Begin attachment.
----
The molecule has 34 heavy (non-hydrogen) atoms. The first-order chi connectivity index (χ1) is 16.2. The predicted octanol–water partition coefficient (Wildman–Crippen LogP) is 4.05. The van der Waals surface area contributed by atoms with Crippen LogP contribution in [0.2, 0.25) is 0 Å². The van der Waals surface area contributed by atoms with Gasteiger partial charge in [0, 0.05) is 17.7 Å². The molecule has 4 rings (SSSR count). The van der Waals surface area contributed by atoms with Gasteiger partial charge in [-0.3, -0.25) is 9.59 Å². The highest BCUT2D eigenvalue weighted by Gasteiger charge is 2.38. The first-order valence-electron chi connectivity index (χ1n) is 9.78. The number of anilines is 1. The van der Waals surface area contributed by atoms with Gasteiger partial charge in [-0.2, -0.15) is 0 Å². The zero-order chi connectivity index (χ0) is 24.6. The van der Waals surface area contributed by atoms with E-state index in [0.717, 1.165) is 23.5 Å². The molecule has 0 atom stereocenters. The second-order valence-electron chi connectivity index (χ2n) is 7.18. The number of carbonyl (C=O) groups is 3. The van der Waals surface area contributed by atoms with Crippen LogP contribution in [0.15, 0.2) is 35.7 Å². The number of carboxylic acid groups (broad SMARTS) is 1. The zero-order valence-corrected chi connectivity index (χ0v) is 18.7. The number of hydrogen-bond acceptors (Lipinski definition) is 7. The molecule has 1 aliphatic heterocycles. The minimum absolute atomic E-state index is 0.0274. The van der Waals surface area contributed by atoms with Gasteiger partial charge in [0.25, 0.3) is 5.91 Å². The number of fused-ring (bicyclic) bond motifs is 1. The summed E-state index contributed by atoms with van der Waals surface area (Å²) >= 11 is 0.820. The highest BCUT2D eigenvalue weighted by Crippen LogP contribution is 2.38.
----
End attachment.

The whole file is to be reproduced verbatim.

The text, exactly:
The molecule has 34 heavy (non-hydrogen) atoms. The first-order chi connectivity index (χ1) is 16.2. The predicted octanol–water partition coefficient (Wildman–Crippen LogP) is 4.05. The van der Waals surface area contributed by atoms with Crippen LogP contribution in [0.2, 0.25) is 0 Å². The van der Waals surface area contributed by atoms with Gasteiger partial charge in [0, 0.05) is 17.7 Å². The molecule has 4 rings (SSSR count). The van der Waals surface area contributed by atoms with Gasteiger partial charge in [-0.3, -0.25) is 9.59 Å². The highest BCUT2D eigenvalue weighted by Gasteiger charge is 2.38. The first-order valence-electron chi connectivity index (χ1n) is 9.78. The number of anilines is 1. The van der Waals surface area contributed by atoms with Gasteiger partial charge in [-0.2, -0.15) is 0 Å². The zero-order chi connectivity index (χ0) is 24.6. The van der Waals surface area contributed by atoms with E-state index in [0.717, 1.165) is 23.5 Å². The molecule has 0 atom stereocenters. The second-order valence-electron chi connectivity index (χ2n) is 7.18. The number of carbonyl (C=O) groups is 3. The van der Waals surface area contributed by atoms with Crippen LogP contribution in [0.15, 0.2) is 35.7 Å². The number of carboxylic acid groups (broad SMARTS) is 1. The zero-order valence-corrected chi connectivity index (χ0v) is 18.7. The number of hydrogen-bond acceptors (Lipinski definition) is 7. The molecule has 1 aliphatic heterocycles. The minimum absolute atomic E-state index is 0.0274. The van der Waals surface area contributed by atoms with Gasteiger partial charge in [0.25, 0.3) is 5.91 Å². The number of fused-ring (bicyclic) bond motifs is 1. The summed E-state index contributed by atoms with van der Waals surface area (Å²) >= 11 is 0.820. The highest BCUT2D eigenvalue weighted by Crippen LogP contribution is 2.38.